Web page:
As Consumer Clout Grows, Providers Need to Bust Long-Term Care ‘Myths’

In a world where ratings and reviews help shape consumer choice, long-term care has a major perception problem.

“When we go out and just talk to consumers, perception-wise, about long-term care, only about 24% trust or have confidence in long-term care or nursing homes,” Ryan Donohue, strategic adviser at the the research firm NRC Health (Nasdaq: NRC), told Skilled Nursing News in a conversation on the sidelines of the American Health Care Association’s annual conference and expo in San Diego last month.

That matches the findings of an informal survey conducted at the start of 2018 by Skilled Nursing News that found randomly selected consumers in a Chicago grocery store associated “nursing home” with “dismal,” “sad,” and “bad food.”


But when consumers actually get inside the walls of a nursing home, the picture changes, Donohue said. In fact, 88% of people who have actually been residents would recommend the experience, he said, compared with the people outside the walls of a nursing home.

That makes that negative perception something that long-term care providers have to address, according to Pat Cokingtin,* senior vice president of sales and marketing at Americare Senior Living, which is based in Sikeston, Mo.

Th provider has 23 skilled nursing and rehabilitation facilities — in addition to assisted living, memory care and independent living communities — across Kansas, Missouri, Mississippi, Tennessee, and Illinois.


Americare’s residents have high satisfaction rates when they’re actually experiencing the care, she said, making it crucial to let others know.

“I think that [negative perception] is a myth we have to turn around by sharing information about what our current customers think,” she told SNN at the AHCA conference. “That’s some of the things we’re concentrating on, really leveraging our reputation as a company … I need to find a way to leverage that in the community, because what other people are saying about me is more important than what I’m saying about me.”

One of the other obstacles is that most people age 65 and older don’t think they’ll need skilled nursing or long-term care of any sort for at least 10 years, Donohue added. But educating them and giving them the tools to make plans generally leads them to feeling better about the possibility, he said. And even though it’s a common idea that people prefer to be in their homes, that doesn’t always apply to the people Cokingtin sees.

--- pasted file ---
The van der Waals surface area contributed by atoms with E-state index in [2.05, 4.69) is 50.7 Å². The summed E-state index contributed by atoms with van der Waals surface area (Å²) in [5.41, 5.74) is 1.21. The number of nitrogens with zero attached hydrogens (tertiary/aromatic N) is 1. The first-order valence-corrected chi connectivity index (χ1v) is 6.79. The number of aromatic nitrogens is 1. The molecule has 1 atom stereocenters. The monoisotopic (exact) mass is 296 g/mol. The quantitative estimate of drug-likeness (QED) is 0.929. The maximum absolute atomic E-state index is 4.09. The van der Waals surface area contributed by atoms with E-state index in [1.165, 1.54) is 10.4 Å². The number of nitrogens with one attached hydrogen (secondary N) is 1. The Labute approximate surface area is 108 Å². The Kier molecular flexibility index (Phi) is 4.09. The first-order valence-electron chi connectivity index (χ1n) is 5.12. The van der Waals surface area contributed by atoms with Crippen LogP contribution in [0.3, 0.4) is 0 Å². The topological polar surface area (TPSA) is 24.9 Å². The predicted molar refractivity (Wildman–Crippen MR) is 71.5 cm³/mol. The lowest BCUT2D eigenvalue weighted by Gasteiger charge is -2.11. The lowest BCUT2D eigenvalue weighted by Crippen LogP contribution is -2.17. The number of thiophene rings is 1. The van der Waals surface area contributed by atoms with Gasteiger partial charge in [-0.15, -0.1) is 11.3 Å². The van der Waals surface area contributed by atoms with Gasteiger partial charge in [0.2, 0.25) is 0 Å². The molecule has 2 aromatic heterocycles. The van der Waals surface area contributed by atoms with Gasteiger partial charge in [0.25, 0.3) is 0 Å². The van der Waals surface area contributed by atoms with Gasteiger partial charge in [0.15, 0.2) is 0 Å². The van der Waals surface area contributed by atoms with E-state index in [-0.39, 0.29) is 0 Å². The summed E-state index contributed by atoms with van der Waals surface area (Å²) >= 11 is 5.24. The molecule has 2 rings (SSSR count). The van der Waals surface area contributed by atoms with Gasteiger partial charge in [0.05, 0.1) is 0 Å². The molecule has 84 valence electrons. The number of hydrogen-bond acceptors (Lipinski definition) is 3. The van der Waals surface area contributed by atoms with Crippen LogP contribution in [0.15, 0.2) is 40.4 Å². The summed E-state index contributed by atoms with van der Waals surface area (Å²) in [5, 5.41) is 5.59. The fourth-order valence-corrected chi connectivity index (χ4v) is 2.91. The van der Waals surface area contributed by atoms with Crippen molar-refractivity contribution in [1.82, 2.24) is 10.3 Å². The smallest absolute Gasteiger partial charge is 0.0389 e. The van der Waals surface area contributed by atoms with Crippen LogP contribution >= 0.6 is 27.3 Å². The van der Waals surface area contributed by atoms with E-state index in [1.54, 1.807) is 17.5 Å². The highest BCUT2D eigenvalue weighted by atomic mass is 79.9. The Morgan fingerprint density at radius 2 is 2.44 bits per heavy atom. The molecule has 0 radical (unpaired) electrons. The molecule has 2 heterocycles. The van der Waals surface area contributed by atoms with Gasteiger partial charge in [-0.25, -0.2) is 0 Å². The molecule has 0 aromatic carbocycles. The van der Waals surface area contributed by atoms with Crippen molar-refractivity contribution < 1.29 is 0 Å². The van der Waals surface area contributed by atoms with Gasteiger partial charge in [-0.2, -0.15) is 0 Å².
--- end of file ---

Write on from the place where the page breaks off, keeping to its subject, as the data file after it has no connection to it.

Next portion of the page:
“Most of the people who have come to us have already explored that avenue,” she said. “And it’s not working. Even with the means, there’s social isolation … Home care is great when your care needs can be scheduled. When it becomes care on demand, then living in a congregate care community makes better sense.”

The industry has to battle more than bad individual or even family perceptions, though. Towards the end of 2017 and the end of 2018, nursing homes had to contend a wave of bad press in the wake of deadly disasters, which caused even further damage to the perception of nursing homes in the U.S.

When it comes to educating consumers, though, there are some options. Donohue has seen clients build apps that allow potential residents to take a virtual tour of a facility. And even though patients about to go into a nursing facility are in some cases constricted by narrow networks, they still have choices about where they’ll go, Cokingtin noted.

“I think that’s another big myth, that everyone who’s in skilled nursing had zero choice to be there,” Donohue said, adding that consumers have actually started to push back on narrow networks as more and more information becomes available to them.

That information has taken consumers to some interesting places, such as Yelp, which began as a site for food reviews. But both she and Donohue see this as a kind of opportunity.

“When we saw the Yelp information coming out, we thought, ‘What an interesting and reaffirming sign that consumers are desperate for information in health care,'” Donohue said. “What we’ve done is encouraged our clients to be your own source of information. Don’t just let consumers wander the wilderness of the internet and try to find that information. They really want to know how you’re doing … and they want to hear from other consumers.”

But reviews from Google and Facebook can be unreliable, and so one of the steps Americare has taken is to partner with NRC Health to gather verified resident and family feedback and convert it into star ratings and reviews.** To get people to trust its information, Americare makes sure to include both positive and negative remarks and explains the survey process that it uses to get customer feedback, which includes using an independent third party and benchmarking Americare against others in the industry.

“You have to have some balance and authenticity in the comments that you’re posting for [consumers] to trust you,” Cokingtin said.

Donohue agreed.

“We find the authenticity rises if you have a high number of reviews, and you have actual comments they can read about other people like themselves,” he said.

Written by Maggie Flynn

*Updated to correct the spelling of Pat Cokingtin’s name; it is Cokingtin, not Cokington. 

**Updated to clarify what Americare is converting to star ratings; it is consumer feedback, not CMS ratings. SNN regrets the errors.

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